Over the years we have seen increasing interest in matte paints, especially those thin enough to create a smooth, brushstroke-free finish. While we have had a few matte paint lines in the past, none of these truly matched the performance properties that were desired by artists. Thus we set out to make a better matte paint. This paint needed to be as matte as possible, as opaque as we could achieve, all with excellent flow and leveling.
A main challenge in formulating this paint was the competing attributes of opacity and leveling. To achieve opacity, the formula needs a high level of solids, preferably solids that are inherently opaque. Higher solids generally lead to higher viscosities, and thus reduced flow. The property of leveling, however, requires a relatively significant amount of carrier, in this case, water, so that the viscosity is low enough to allow for flow and loss of tool marks. This higher water level, of course, reduces loading of solids to achieve opacity. One means of formulating around this contradiction is by selecting the best rheological modifiers for the formulation. Rheology modifiers are thickeners and/or flow improving agents. Through many trials and combinations of different modifiers, we were able to reach a formulation that has high solids for opacity, while being stable and leveling well.
A final method to optimize opacity was to add in Titanium White when we felt it was necessary and acceptable in color. We only turned to this when we were unable to achieve opacity through pigment selection and optimization, and when we felt it did not interfere with the color quality we were trying to deliver. An example would be the Fluorescent colors, where the color is based on a dye, which is inherently transparent, but high levels of Titanium White in such would eliminate not only the brilliance of the Fluorescent colors, but also would dramatically reduce their glow under black light. For any color containing Titanium White, PW6 is listed on the label to be sure customers are aware.
The selection of the binder was also a critical part of the development process. This binder had to be able to handle the high levels of pigment and matting agents, while providing a stable formulation that has a long shelf life. In addition, the binder needed to deliver flexibility to the heavily loaded paint film, and of course allow for the low gloss desired. Binders themselves are inherently glossy, and range in film properties from being hard and brittle, to being soft and sticky. Through many trials, we were able to achieve an opaque matte film, but with a modest level of film flexibility. SoFlat is certainly not as flexible as our standard Heavy Body and Fluid Acrylics, which is why we recommend applying them thinly, to avoid thick films that may tend to crack during drying or after dry.
While maximizing pigment load for opacity was critical, the low gloss required the use of matting agents as additional solids. High pigment loads will reduce the gloss a bit, but are not going to independently yield a low gloss film. Thus the pigments and matting agents are competing for space in the formulation. Investigating many matting agents, we focused on finding those which were very effective at reducing gloss while not absorbing a significant amount of water or binder.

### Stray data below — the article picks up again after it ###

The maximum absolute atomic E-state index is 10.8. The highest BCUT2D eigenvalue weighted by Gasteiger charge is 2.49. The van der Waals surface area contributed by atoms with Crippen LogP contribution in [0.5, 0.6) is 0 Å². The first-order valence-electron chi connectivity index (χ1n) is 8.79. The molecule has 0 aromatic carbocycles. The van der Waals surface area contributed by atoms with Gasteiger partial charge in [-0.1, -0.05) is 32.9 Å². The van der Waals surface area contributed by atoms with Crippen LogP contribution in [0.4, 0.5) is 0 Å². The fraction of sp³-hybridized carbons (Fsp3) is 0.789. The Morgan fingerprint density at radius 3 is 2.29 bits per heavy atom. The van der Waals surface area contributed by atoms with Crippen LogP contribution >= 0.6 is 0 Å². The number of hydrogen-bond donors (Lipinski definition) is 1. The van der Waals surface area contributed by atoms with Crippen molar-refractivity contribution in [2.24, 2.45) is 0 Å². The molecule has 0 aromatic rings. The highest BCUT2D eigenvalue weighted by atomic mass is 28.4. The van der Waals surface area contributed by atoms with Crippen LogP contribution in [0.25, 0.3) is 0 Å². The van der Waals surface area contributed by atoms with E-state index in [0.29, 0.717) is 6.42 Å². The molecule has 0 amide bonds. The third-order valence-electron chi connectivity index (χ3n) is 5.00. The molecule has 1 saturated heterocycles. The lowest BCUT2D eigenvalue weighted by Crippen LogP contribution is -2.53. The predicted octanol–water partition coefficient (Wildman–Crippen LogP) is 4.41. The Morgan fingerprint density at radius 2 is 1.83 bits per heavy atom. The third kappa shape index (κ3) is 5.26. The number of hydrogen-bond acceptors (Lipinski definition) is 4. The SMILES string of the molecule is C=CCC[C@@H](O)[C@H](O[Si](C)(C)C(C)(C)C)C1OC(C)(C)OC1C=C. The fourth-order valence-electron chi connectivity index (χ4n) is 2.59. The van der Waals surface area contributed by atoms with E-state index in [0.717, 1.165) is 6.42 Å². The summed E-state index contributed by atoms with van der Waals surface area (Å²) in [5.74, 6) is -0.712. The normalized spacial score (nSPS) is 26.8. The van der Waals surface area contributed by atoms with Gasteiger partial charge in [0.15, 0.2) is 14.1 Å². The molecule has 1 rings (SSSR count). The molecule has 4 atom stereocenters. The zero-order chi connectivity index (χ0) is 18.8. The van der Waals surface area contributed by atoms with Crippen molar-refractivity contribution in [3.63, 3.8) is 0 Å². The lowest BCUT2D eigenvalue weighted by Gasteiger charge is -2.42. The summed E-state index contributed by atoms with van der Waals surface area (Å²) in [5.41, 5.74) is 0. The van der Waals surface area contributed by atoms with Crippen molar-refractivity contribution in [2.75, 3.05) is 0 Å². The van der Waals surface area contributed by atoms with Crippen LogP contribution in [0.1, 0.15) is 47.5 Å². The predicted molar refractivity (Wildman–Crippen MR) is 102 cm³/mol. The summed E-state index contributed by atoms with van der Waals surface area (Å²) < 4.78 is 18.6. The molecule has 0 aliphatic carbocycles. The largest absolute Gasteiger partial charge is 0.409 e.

The packing of a high level of pigments and matting agents into the formula requires having enough surfactants to effectively wet out the surfaces of these solids. Surfactants are like soaps, with a portion that is attracted to the pigment/solid surface and another that likes to be in water. Without a sufficient amount, the paint can become unstable and cause the solids to flocculate, which is generally seen as a significant increase in viscosity. On the other hand, higher levels of surfactant can promote foam or air entrapment in the paint film, as well as increased water sensitivity. To test shelf stability, we checked the impact of five freeze/thaw cycles as well as four weeks in a Lab test oven at 140°F. This struggle and optimization is always a critical part of our R&D time, as we take pride in our paints having both maximized solids and a long shelf life.
I mentioned earlier the need for rheology modifiers to build the proper viscosity and leveling quality. When working with these, another critical balance is between the flow/leveling qualities and the paint stability. Generally a paint that levels well will tend to have pigment settling issues, as well as the formation of a liquid layer on the surface. We went through many trials to create a paint that levels well with minimal pigment settling and separation. While the SoFlat paints will require some level of remixing before use, as we were not able to eliminate separation completely, there should be minimal to no pigment settling on the bottom of containers.
In summary, the R&D team worked diligently over several years to fine tune the SoFlat paint formulation, overcoming these many competing properties, to offer artists a truly unique matte paint system. Now we are eager to see where and how our customers push this paint, and to see the results in art that will shine with color… just not reflectance/gloss.
For questions about SoFlat Matte Acrylics or any other product from GOLDEN, please either call 800-959-6543 or email our Materials & Applications Department at firstname.lastname@example.org.